The High Commission Court dignified, centralised, and methodised this power; and, if the Court had been able to maintain itself, it would have given the bishops a degree of power which, according to our modern notions, would have been altogether intolerable, and which, even in the seventeenth century, people were thoroughly determined to resist, even at the expense, if necessary, of civil war. To us it is not only easy to understand this feeling, but barely possible to understand how the state of things which called it forth should ever have come into existence.

It ought, however, to be observed, and indeed it is one of the most curious points in the whole matter, that in point of discipline the Presbyterians (as witness the Scotch Kirk Sessions) were more severe than the bishops themselves, though probably they were more on a level with those over whom their power was exercised, and had in every way a greater hold on their sympathies.

It ought also to be observed that the dispute to which the King, the Church, and the two Houses were parties was emphatically a question, not of law or liberty, but of power and sovereignty. In England, as in every other part of Europe, the question, Who was sovereign? had, in the seventeenth century, to be settled by the same means by which the States of the American Union settled the question whether they formed a nation or a confederacy.

Logic might be chopped, and authorities quoted, to any length. The real question was, Whom did the people really wish and intend to obey? They were quite clear that they did not mean to obey the bishops or the clergy, except in a very modified manner indeed. They were divided between the King and the two Houses, though with a considerable majority, as events showed, against the King, and this was caused principally by his adherence to the bishops.

Laud appears to us to have been a rather favourable specimen of the class to which he belonged, but his history leaves no room for doubt as to the reasons of the failure of his schemes. A learned, well-meaning, and, in his way, liberal-minded College Don is perhaps the last person in the world whom the English nation is likely to receive as a ruler and governor in all matters human and divine. We think that those who reviled him as a disguised Papist, or derided him as a bigot and fool, misunderstood him as much as those who turned him into a glorified saint. We also think that it was very wrong to cut off his head; but, with considerable intellectual merits, he was utterly intolerable as a Prime Minister, and deserved almost anything short of what actually happened to him.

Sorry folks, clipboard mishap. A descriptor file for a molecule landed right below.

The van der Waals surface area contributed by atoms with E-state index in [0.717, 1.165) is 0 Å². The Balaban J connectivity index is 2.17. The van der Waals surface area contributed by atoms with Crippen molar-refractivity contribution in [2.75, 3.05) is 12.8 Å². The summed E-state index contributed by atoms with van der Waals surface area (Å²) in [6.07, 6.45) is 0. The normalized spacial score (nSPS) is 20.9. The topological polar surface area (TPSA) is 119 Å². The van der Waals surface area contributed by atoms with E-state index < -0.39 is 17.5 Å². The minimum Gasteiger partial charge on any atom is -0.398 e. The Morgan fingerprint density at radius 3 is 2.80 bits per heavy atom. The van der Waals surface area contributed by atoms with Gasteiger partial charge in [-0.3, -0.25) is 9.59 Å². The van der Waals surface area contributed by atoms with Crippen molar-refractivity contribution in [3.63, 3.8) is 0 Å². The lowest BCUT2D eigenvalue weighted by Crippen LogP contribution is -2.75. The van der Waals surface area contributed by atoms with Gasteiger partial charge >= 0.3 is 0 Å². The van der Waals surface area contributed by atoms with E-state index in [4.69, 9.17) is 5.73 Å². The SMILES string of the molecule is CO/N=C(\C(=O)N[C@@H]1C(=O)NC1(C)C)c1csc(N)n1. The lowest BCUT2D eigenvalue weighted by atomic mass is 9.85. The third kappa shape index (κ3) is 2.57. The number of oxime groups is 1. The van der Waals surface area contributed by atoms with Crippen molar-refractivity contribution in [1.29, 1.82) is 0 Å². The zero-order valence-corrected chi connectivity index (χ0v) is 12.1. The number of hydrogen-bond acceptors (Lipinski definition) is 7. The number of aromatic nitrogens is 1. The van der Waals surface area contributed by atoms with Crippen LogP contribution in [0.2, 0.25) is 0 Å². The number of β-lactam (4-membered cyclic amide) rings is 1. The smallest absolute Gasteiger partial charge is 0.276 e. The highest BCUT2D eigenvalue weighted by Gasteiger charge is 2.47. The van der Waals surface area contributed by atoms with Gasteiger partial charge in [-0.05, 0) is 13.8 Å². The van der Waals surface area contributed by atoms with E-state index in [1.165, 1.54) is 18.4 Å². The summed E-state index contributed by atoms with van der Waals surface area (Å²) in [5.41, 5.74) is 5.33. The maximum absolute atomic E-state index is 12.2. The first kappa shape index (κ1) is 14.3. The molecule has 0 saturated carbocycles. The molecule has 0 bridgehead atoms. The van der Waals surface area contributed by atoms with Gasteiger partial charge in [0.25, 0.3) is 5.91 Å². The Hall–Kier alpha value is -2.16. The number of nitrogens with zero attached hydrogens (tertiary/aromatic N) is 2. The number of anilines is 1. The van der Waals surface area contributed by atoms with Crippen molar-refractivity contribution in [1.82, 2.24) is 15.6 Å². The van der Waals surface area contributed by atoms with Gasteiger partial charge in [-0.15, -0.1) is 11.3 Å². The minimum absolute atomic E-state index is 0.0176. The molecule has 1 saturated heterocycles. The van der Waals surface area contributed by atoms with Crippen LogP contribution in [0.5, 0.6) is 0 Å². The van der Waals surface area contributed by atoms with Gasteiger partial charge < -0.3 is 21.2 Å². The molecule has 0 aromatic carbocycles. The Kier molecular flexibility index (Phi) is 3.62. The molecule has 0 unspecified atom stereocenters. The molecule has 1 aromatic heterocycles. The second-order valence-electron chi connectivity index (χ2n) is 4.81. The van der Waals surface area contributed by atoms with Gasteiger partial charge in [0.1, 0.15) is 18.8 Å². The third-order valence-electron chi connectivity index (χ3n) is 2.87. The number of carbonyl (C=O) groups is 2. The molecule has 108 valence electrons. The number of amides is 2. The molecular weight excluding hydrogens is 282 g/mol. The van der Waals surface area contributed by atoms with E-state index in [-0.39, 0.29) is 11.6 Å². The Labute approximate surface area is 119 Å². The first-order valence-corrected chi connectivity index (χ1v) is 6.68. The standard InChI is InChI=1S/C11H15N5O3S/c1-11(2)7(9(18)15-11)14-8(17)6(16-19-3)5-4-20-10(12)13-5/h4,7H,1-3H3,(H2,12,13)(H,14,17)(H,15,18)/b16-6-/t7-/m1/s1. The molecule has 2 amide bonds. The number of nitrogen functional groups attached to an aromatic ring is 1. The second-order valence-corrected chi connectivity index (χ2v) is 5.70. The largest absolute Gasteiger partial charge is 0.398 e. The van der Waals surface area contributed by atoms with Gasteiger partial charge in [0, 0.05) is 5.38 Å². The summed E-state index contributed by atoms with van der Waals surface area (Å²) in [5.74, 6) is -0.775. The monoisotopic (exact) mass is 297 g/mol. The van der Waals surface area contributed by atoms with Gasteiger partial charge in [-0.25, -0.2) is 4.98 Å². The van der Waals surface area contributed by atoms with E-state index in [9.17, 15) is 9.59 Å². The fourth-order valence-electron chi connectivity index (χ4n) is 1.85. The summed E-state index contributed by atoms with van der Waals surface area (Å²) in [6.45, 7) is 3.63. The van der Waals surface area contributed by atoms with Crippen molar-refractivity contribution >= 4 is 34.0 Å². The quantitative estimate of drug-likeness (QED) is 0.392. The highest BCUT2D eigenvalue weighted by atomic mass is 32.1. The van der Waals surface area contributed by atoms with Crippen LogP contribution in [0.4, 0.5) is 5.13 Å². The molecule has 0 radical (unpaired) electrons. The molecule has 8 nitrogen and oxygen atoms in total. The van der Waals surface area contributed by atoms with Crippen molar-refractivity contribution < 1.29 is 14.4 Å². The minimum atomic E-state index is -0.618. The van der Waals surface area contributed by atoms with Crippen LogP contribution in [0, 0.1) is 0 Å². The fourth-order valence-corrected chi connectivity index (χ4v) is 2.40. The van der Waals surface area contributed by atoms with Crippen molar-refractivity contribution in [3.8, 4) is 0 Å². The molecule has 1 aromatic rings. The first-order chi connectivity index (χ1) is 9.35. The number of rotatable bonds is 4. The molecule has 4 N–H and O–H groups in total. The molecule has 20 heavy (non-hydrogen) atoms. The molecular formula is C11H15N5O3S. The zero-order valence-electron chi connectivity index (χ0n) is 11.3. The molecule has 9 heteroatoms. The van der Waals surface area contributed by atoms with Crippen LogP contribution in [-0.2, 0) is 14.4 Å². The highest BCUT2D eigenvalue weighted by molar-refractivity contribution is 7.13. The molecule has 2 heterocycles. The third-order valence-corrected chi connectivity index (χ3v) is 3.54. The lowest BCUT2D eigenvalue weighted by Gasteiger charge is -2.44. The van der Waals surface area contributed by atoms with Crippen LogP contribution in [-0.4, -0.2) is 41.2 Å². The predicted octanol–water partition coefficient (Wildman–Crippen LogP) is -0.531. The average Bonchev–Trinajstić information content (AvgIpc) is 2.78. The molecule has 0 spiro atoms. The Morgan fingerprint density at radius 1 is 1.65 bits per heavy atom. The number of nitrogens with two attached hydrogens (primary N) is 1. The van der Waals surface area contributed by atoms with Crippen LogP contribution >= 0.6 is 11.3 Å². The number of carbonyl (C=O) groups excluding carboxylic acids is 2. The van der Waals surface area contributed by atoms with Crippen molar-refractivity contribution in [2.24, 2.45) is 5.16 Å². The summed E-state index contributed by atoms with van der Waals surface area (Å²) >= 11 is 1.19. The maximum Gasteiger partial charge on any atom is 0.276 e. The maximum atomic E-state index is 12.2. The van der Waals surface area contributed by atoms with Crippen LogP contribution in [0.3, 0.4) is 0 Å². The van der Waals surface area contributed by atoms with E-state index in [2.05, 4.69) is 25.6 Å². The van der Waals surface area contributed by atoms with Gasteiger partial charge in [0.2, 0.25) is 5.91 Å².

In conclusion we may give the following short extracts, both as remarkable in themselves and in proof of our assertion that there was a side on which Laud's views were directly opposed to bigotry, and were such as to expose him rather to the charge of liberalism. They occur in his speech at the censure of Pryn, Bastwick, and Burton. He had been charged with making innovations of a Popish kind in the Liturgy. The following are two of the charges, with his answers:—
'The third innovation is, that the prayer for seasonable weather was purged out of the last fast-book, which was, say they, the cause of shipwrecks and tempestuous weather.'
'Ans. When this last book was set out, the weather was very seasonable. . . . 'Tis most inconsequent to say that the leaving that prayer out of the book of devotions caused the shipwrecks and the tempests which followed; and as bold they are with God Almighty in saying it was the cause, for sure I am God never told them it was the cause, and, if God never revealed it, they cannot come to know it.' 
Laud was also charged with having left out of the Litany a prayer to 'cut off those workers of iniquity whose religion is rebellion.' He justified himself as follows:—
'If you make their religion to be rebellion, then you make their religion and rebellion to be all one, and that is against the ground both of State and law. For when divers Romish priests and Jesuits have deservedly suffered death for treason, is it not the constant and just profession of the State that they never put any man to death for religion, but for rebellion and treason only? Doth not the State truly affirm that there never was any law made against the life of a Papist, quatenus Papist only? and is not all this stark false if their very religion be rebellion? For if their religion be rebellion, it is not only false but impossible that the same man should suffer for his rebellion and not for his religion.'

Saturday Review, December 9, 1865.

No comments:

Post a Comment